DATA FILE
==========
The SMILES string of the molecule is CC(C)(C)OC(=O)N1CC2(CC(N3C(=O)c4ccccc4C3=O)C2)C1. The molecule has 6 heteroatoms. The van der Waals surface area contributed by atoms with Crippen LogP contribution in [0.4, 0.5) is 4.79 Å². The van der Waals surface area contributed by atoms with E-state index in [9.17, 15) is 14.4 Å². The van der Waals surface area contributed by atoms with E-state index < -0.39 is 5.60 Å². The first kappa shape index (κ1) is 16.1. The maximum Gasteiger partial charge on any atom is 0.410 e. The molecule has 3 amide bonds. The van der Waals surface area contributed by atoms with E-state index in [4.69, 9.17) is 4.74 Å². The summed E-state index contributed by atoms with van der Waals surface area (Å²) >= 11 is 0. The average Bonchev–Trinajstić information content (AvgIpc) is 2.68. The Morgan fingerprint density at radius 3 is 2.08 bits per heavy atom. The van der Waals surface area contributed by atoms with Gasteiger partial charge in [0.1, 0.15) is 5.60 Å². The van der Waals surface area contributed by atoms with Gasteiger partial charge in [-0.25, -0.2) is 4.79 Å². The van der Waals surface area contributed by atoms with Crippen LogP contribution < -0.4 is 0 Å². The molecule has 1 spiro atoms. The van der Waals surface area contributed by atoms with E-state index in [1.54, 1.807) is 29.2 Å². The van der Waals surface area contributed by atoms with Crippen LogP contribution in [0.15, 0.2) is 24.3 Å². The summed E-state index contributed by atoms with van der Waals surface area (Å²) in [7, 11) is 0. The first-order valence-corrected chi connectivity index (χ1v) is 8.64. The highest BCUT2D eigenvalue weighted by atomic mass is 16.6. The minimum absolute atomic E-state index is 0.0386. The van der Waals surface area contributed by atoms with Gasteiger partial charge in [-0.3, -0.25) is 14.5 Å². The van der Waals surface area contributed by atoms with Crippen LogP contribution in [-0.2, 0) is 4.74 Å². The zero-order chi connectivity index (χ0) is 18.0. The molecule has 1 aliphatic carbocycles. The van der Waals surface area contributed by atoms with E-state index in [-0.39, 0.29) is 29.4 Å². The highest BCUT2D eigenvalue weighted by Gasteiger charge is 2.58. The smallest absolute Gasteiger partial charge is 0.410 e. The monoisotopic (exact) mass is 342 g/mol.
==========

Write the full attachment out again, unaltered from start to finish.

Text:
The SMILES string of the molecule is CC(C)(C)OC(=O)N1CC2(CC(N3C(=O)c4ccccc4C3=O)C2)C1. The molecule has 6 heteroatoms. The van der Waals surface area contributed by atoms with Crippen LogP contribution in [0.4, 0.5) is 4.79 Å². The van der Waals surface area contributed by atoms with E-state index in [9.17, 15) is 14.4 Å². The van der Waals surface area contributed by atoms with E-state index < -0.39 is 5.60 Å². The first kappa shape index (κ1) is 16.1. The maximum Gasteiger partial charge on any atom is 0.410 e. The molecule has 3 amide bonds. The van der Waals surface area contributed by atoms with E-state index in [4.69, 9.17) is 4.74 Å². The summed E-state index contributed by atoms with van der Waals surface area (Å²) >= 11 is 0. The average Bonchev–Trinajstić information content (AvgIpc) is 2.68. The Morgan fingerprint density at radius 3 is 2.08 bits per heavy atom. The van der Waals surface area contributed by atoms with Gasteiger partial charge in [0.1, 0.15) is 5.60 Å². The van der Waals surface area contributed by atoms with Gasteiger partial charge in [-0.25, -0.2) is 4.79 Å². The van der Waals surface area contributed by atoms with Crippen LogP contribution < -0.4 is 0 Å². The molecule has 1 spiro atoms. The van der Waals surface area contributed by atoms with E-state index in [1.54, 1.807) is 29.2 Å². The van der Waals surface area contributed by atoms with Crippen LogP contribution in [0.15, 0.2) is 24.3 Å². The summed E-state index contributed by atoms with van der Waals surface area (Å²) in [7, 11) is 0. The first-order valence-corrected chi connectivity index (χ1v) is 8.64. The highest BCUT2D eigenvalue weighted by atomic mass is 16.6. The minimum absolute atomic E-state index is 0.0386. The van der Waals surface area contributed by atoms with Gasteiger partial charge in [-0.3, -0.25) is 14.5 Å². The van der Waals surface area contributed by atoms with Crippen LogP contribution in [-0.2, 0) is 4.74 Å². The zero-order chi connectivity index (χ0) is 18.0. The molecule has 1 aliphatic carbocycles. The van der Waals surface area contributed by atoms with E-state index in [-0.39, 0.29) is 29.4 Å². The highest BCUT2D eigenvalue weighted by Gasteiger charge is 2.58. The smallest absolute Gasteiger partial charge is 0.410 e. The monoisotopic (exact) mass is 342 g/mol.